It is true the prevailing standard of review speaks in the language of “abuse of discretion.” However, at least two of the four elements of the section 1021.5 test are issues more easily evaluated by appellate courts than by trial courts. Normally the appellate court will be in a better position to assess whether a given legal action has had a significant impact on the law. This is particularly true when the legal action produces an appellate decision favorable to the party seeking an attorney fee award. (And still more true when the Court of Appeal reversed the trial court in an appellate decision favorable to the party seeking fees.) Except in rare situations this does not require either court to make factual findings based on conflicting testimony from live witnesses of varying credibility. It is in the true sense a question of law. It makes little sense to defer to the discretion of a single trial judge who may have had to make this decision in a matter of moments on the basis of a rather cursory review of the legal field involved when the deferring body would be three judges who have already researched the legal aspects of the case in depth in order to produce a full-fledged appellate opinion on the subject. If there ever was a question an appellate court is better equipped to decide than a trial court, it is whether the appellate decision it issued “enforced an important right.”
The second element of the section 1021.5 criteria likewise is often decided as well—if not better—by an appellate court as opposed to a trial court. How many people will receive what kind of benefit, and how much, as a result of a given legal action is usually more of a value judgment than an issue of fact. And most often it is a value judgment about legal effects and the like which appellate courts are well situated to make. True, it sometimes may be useful to have a trial court take evidence about the numbers of people in the population group likely to be affected by the legal action or to take testimony about the predicted quantitative impact especially where money is somehow involved. But once the figures and estimates are in, it is a legal question not a factual question whether what they portray represents a significant public benefit to a substantial segment of the citizenry. There is no good reason for an appellate court to defer to a trial court's value judgment on that question and, since numbers seldom tell the full story anyway, very good reason not to defer to the trial judge on this question.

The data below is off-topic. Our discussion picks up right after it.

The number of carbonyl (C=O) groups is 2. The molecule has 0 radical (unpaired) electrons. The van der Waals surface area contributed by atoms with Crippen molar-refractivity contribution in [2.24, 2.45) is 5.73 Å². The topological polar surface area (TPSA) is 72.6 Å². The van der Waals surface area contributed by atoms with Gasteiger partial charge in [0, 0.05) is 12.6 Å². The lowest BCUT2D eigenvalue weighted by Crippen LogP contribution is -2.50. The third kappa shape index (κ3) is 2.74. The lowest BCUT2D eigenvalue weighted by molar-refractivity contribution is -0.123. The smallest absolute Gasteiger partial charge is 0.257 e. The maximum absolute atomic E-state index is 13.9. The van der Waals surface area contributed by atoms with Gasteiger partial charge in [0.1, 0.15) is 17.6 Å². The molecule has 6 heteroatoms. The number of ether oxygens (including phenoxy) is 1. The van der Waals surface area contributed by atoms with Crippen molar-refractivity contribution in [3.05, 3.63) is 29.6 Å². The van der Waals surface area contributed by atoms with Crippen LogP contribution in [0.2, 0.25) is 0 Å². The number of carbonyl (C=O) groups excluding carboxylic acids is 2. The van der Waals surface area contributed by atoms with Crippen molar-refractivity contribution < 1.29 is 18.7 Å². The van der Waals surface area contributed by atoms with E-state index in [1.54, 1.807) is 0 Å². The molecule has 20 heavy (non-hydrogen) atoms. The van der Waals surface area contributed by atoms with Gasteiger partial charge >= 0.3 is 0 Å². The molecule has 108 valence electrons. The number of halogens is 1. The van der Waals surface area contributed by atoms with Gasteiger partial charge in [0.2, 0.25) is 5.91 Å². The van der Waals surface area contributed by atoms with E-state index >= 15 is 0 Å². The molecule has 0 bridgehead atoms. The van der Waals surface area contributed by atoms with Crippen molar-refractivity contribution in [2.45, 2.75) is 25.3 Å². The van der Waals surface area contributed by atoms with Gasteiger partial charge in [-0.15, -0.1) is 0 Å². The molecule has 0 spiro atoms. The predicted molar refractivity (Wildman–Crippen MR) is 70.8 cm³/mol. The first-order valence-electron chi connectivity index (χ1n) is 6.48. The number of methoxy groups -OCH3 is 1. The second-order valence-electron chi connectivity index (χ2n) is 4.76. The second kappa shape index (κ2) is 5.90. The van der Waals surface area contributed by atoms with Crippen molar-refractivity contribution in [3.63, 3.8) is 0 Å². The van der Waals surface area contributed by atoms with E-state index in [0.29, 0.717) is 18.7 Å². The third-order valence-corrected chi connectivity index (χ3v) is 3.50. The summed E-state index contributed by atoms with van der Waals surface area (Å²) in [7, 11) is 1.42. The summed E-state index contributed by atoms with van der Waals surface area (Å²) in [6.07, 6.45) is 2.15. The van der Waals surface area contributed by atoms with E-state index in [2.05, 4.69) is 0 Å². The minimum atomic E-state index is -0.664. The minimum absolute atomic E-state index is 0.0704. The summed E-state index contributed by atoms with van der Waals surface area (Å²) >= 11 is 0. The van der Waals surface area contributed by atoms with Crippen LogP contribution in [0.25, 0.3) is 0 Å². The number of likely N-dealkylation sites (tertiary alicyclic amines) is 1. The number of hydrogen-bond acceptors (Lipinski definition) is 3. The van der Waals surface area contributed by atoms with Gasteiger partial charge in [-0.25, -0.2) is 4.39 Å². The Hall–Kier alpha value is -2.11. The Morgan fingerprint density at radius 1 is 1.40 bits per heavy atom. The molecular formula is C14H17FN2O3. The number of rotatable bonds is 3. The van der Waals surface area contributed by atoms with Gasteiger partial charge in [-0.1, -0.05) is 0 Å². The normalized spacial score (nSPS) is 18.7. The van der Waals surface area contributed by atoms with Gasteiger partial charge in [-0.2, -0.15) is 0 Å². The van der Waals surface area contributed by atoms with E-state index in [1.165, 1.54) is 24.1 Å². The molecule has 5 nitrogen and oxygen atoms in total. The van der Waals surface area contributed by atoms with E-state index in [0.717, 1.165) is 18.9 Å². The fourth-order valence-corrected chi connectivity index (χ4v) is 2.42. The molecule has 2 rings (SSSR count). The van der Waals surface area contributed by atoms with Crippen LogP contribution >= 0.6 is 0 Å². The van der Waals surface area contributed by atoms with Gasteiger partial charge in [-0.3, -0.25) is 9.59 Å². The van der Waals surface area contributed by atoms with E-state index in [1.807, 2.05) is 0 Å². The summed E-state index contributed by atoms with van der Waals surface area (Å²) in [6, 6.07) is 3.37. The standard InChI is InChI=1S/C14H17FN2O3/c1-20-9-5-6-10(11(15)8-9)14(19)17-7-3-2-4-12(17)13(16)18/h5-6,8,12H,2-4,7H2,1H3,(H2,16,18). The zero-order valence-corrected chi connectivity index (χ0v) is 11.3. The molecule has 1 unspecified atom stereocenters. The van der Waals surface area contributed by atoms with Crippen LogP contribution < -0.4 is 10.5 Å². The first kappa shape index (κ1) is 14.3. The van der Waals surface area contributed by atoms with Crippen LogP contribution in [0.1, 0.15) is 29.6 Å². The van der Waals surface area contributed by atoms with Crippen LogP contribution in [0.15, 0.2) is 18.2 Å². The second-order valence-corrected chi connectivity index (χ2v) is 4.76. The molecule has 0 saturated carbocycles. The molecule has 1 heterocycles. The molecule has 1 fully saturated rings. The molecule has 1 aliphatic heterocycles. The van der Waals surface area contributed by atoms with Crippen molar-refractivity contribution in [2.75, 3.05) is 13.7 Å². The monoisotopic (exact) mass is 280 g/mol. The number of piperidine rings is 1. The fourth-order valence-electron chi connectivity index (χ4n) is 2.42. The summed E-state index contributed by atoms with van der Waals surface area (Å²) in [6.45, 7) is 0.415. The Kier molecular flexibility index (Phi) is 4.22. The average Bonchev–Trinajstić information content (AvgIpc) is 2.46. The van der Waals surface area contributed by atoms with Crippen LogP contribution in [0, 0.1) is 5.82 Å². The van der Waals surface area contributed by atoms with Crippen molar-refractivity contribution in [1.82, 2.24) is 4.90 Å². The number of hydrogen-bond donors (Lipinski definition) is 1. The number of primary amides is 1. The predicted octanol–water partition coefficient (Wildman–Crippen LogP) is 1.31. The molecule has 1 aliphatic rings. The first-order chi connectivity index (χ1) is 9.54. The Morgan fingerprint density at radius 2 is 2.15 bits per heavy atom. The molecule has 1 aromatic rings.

The degree of deference we owe to the trial court as to the third element of the section 1021.5 test presents a more complex issue. Here the trial court is asked to ascertain a number of more or less quantifiable variables and then compare them.
The trial court must first fix—or at least estimate—the monetary value of the benefits obtained by the successful litigants themselves. (This ordinarily is a far different figure than the benefits conferred on the general public or similarly situated individuals and groups.) Once the court is able to put some kind of number on the gains actually attained it must discount these total benefits by some estimate of the probability of success at the time the vital litigation decisions were made which eventually produced the successful outcome. This discounting is essential because the goal is to encourage the filing and prosecution and, if necessary, appeal of cases which advance “the public interest.” At the time each filing, litigation and appeal decision is being made, the litigants must discount any monetary benefits they hope to achieve by the probability of success. Thus, if success would yield them, the litigant group, an aggregate of $10,000 but there is only a one-third chance of ultimate victory they won't proceed—as a rational matter—unless their litigation costs are substantially less than $3000.